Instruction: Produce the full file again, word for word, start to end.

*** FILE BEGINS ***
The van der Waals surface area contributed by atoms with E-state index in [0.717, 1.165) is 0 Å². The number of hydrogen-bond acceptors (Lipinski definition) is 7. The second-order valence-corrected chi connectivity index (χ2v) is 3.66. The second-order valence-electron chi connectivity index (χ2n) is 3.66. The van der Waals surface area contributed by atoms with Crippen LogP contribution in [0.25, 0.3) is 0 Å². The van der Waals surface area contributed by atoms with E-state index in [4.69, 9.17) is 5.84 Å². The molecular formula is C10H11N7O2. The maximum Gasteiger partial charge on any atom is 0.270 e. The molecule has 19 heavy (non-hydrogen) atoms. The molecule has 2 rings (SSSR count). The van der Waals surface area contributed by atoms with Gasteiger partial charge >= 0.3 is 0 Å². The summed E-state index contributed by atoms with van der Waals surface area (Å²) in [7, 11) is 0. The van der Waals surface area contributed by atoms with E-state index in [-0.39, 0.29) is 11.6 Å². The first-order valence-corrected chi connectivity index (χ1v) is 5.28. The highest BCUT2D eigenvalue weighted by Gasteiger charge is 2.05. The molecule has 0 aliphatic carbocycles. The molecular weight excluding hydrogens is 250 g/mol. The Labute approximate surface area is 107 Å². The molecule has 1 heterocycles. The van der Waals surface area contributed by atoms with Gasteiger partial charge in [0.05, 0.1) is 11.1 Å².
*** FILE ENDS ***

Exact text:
The van der Waals surface area contributed by atoms with E-state index in [0.717, 1.165) is 0 Å². The number of hydrogen-bond acceptors (Lipinski definition) is 7. The second-order valence-corrected chi connectivity index (χ2v) is 3.66. The second-order valence-electron chi connectivity index (χ2n) is 3.66. The van der Waals surface area contributed by atoms with Crippen LogP contribution in [0.25, 0.3) is 0 Å². The van der Waals surface area contributed by atoms with E-state index in [4.69, 9.17) is 5.84 Å². The molecular formula is C10H11N7O2. The maximum Gasteiger partial charge on any atom is 0.270 e. The molecule has 19 heavy (non-hydrogen) atoms. The molecule has 2 rings (SSSR count). The van der Waals surface area contributed by atoms with Gasteiger partial charge >= 0.3 is 0 Å². The summed E-state index contributed by atoms with van der Waals surface area (Å²) in [7, 11) is 0. The van der Waals surface area contributed by atoms with E-state index in [-0.39, 0.29) is 11.6 Å². The first-order valence-corrected chi connectivity index (χ1v) is 5.28. The highest BCUT2D eigenvalue weighted by Gasteiger charge is 2.05. The molecule has 0 aliphatic carbocycles. The molecular weight excluding hydrogens is 250 g/mol. The Labute approximate surface area is 107 Å². The molecule has 1 heterocycles. The van der Waals surface area contributed by atoms with Gasteiger partial charge in [0.05, 0.1) is 11.1 Å².